Continuing Education For Auto Parts Professionals

Continuing Education For Counter Pros

A wide array of content is available to anyone with an internet connection and the desire to learn.

The transportation industry is constantly evolving. Environmental and safety regulations are two of the main driving forces behind the changes we see each year as new models roll out of showrooms, but consumer preferences and an increased desire for technology and convenience also shape the future of the vehicles we service.

Changing consumer needs and buying habits also have altered our own business practices, affecting the kinds of parts we carry, how we market them and even how our customers acquire them. As the industry continually adapts, our personnel also need to continue their individual educations to keep themselves (and our stores) at the leading edge of the technologies.

The phrase “continuing education” usually refers to college or university programs, but also can include specialized training in business, industrial or other vocational occupations. In our case, “continuing” is more like “continuous” … each day behind the counter brings something new, and an opportunity to learn!

Aside from “on-the-job” training, in which we learn by doing and by observing and interacting with others, our structured professional development has largely consisted of manufacturer or program-group training modules. When I first became a counter professional, these trainings were often made up of correspondence courses, with a few live events hosted by vendors throughout the year. The booklets and paper tests then slowly evolved into online programs, which allowed better access to training materials at a reduced cost to the company, and often free to the individual. In today’s world of Zoom meetings and YouTube, it’s even easier to acquire training information on-demand. A wide array of content is available to anyone with an internet connection and the desire to learn, and most of it is 100% free!

While our employees have a responsibility to successfully utilize the catalog resources we supply to them, we also have a responsibility to provide as many of these resources as is practical to allow them to do their jobs efficiently. Investing in training is an investment in our employees, which is ultimately an investment in our businesses. Whenever I interview a potential counter person, I ask them what vehicle systems they feel they know the most about, and the system(s) that they don’t feel as comfortable with. Identifying these “weak points” isn’t just about weeding out under-qualified candidates; it’s about determining what we can do to help them succeed at our counters.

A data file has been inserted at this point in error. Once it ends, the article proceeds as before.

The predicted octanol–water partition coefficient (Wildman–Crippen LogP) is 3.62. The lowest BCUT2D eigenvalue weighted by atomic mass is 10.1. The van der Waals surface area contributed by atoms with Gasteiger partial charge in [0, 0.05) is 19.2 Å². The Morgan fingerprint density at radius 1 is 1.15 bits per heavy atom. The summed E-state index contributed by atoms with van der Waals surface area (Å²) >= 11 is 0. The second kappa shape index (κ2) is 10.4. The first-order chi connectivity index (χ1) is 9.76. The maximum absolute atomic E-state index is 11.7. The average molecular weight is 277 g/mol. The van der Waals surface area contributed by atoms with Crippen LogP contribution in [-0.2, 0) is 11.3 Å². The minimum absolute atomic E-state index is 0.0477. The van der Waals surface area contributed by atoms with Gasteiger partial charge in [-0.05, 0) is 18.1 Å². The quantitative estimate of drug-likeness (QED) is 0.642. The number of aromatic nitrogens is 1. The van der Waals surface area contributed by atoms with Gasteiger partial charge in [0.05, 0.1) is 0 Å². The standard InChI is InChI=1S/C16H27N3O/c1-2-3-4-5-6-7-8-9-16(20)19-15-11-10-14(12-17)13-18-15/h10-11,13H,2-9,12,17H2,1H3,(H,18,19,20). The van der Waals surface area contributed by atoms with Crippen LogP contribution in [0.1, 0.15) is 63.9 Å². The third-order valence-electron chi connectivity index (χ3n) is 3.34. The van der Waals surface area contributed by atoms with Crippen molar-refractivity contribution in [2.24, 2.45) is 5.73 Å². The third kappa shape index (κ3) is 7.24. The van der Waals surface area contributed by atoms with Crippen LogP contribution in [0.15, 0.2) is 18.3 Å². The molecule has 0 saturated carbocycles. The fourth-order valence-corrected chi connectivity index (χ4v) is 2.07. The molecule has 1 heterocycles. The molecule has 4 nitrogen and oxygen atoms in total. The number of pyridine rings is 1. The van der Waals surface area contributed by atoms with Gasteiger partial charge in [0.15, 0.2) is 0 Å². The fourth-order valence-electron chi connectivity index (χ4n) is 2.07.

Aside from the catalog skills and technical knowledge required to be a successful parts professional, employee training also can include business and managerial topics. In terms of traditional “continuing education,” certificate programs (or even pursuing a degree) in business administration can help set your star employees on a future path to management, partnership or even ownership. Informal teaching or mentoring programs also can help build the next generation of leadership for your organization. Even if your business plan doesn’t include offering these growth opportunities as an employee benefit, encouraging your people to pursue them on their own can lead to future success.

Over the years, I’ve participated in many automotive training programs, as a student and occasionally as a co-host. From classrooms to manuals and video, here in the pages of Counterman, and even my first Zoom training series with ASE last winter, I’ve always believed that knowledge worth having is also worth sharing. I’m grateful to those who have shared their knowledge with me, and I’m grateful that I have the opportunity to pass that knowledge to others.

You May Also Like

Tool Intel – Understanding Air Tool Fittings and Couplers

Why don’t air tools come with fittings installed? Here’s why customers need to buy what they actually need.

Your customers may be using air tools in a variety of circumstances for an even wider variety of jobs. Here's how to help them understand why they need to buy the right fitting for the application.

View Full Diagram Here

There are multiple different sizes and styles, and what one shop uses may not be the same as another. The size and style affect the volume of air they can deliver, a critical point because air tools require a specific pressure and volume for proper operation, and restrictive fittings can limit their performance. Here’s a look at the most common sizes and styles found in most automotive shops, and how you can identify them.

Read the April Digital Edition of Counterman

The April issue contains article designed for technical training, management efficiency and store profitability.

ASE Education Foundation Seeking Outstanding Instructor

Nominations are being accepted for the 2024 Byrl Shoemaker/ASE Education Foundation Instructor of the Year award.

Why Does Engine Coolant Need Replacement?

Two specifications can be used to justify replacement — the condition of the additive package & the freezing point.

Gaskets vs. Seals

Whether your customer asks for a gasket or a seal, you know one thing: They’re trying to stop a leak.

Gaskets and Seals

Other Posts

High Performance Expo to Debut in Charlotte

The inaugural High Performance Expo (HPX) will be held from June 3-5, 2025, at the Charlotte Convention Center.

Advance Auto Parts, Worldpac Wrap Up STX 2024

Nearly 3,400 registrants attended STX in Nashville’s Gaylord Opryland Resort & Convention Center.

ACC Provides Sneak Peek into Conference Speakers

Industry leaders will share their knowledge on trends, strategies and innovations in automotive communications.

Registration for AAPEX 2024 Now Open

AAPEX 2024 will combine demos and training; business education sessions; and in-person networking.